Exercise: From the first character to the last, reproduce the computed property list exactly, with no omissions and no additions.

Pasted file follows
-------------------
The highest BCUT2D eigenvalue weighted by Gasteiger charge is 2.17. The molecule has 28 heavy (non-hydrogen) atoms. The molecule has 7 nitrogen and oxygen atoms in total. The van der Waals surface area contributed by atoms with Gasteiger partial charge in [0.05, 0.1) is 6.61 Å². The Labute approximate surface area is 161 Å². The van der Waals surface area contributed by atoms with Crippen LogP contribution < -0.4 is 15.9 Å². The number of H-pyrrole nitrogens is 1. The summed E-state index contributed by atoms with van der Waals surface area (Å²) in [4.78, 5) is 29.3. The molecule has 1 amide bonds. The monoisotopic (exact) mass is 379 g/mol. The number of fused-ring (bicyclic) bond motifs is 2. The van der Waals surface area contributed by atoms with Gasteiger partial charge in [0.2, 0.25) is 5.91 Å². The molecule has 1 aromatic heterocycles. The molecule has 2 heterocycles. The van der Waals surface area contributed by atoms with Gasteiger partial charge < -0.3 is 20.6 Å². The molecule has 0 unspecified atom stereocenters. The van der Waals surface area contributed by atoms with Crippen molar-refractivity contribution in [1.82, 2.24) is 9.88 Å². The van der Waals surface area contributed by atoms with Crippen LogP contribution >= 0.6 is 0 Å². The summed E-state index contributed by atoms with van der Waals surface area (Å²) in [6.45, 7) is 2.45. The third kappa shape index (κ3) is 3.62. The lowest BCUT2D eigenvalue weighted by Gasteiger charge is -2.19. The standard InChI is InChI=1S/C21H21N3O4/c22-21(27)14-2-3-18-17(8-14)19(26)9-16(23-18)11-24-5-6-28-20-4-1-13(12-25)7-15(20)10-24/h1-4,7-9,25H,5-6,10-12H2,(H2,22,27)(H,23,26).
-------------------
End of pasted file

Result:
The highest BCUT2D eigenvalue weighted by Gasteiger charge is 2.17. The molecule has 28 heavy (non-hydrogen) atoms. The molecule has 7 nitrogen and oxygen atoms in total. The van der Waals surface area contributed by atoms with Gasteiger partial charge in [0.05, 0.1) is 6.61 Å². The Labute approximate surface area is 161 Å². The van der Waals surface area contributed by atoms with Crippen LogP contribution < -0.4 is 15.9 Å². The number of H-pyrrole nitrogens is 1. The summed E-state index contributed by atoms with van der Waals surface area (Å²) in [4.78, 5) is 29.3. The molecule has 1 amide bonds. The monoisotopic (exact) mass is 379 g/mol. The number of fused-ring (bicyclic) bond motifs is 2. The van der Waals surface area contributed by atoms with Gasteiger partial charge in [0.2, 0.25) is 5.91 Å². The molecule has 1 aromatic heterocycles. The molecule has 2 heterocycles. The van der Waals surface area contributed by atoms with Gasteiger partial charge < -0.3 is 20.6 Å². The molecule has 0 unspecified atom stereocenters. The van der Waals surface area contributed by atoms with Crippen molar-refractivity contribution in [1.82, 2.24) is 9.88 Å². The van der Waals surface area contributed by atoms with Crippen LogP contribution >= 0.6 is 0 Å². The summed E-state index contributed by atoms with van der Waals surface area (Å²) in [6.45, 7) is 2.45. The third kappa shape index (κ3) is 3.62. The lowest BCUT2D eigenvalue weighted by Gasteiger charge is -2.19. The standard InChI is InChI=1S/C21H21N3O4/c22-21(27)14-2-3-18-17(8-14)19(26)9-16(23-18)11-24-5-6-28-20-4-1-13(12-25)7-15(20)10-24/h1-4,7-9,25H,5-6,10-12H2,(H2,22,27)(H,23,26).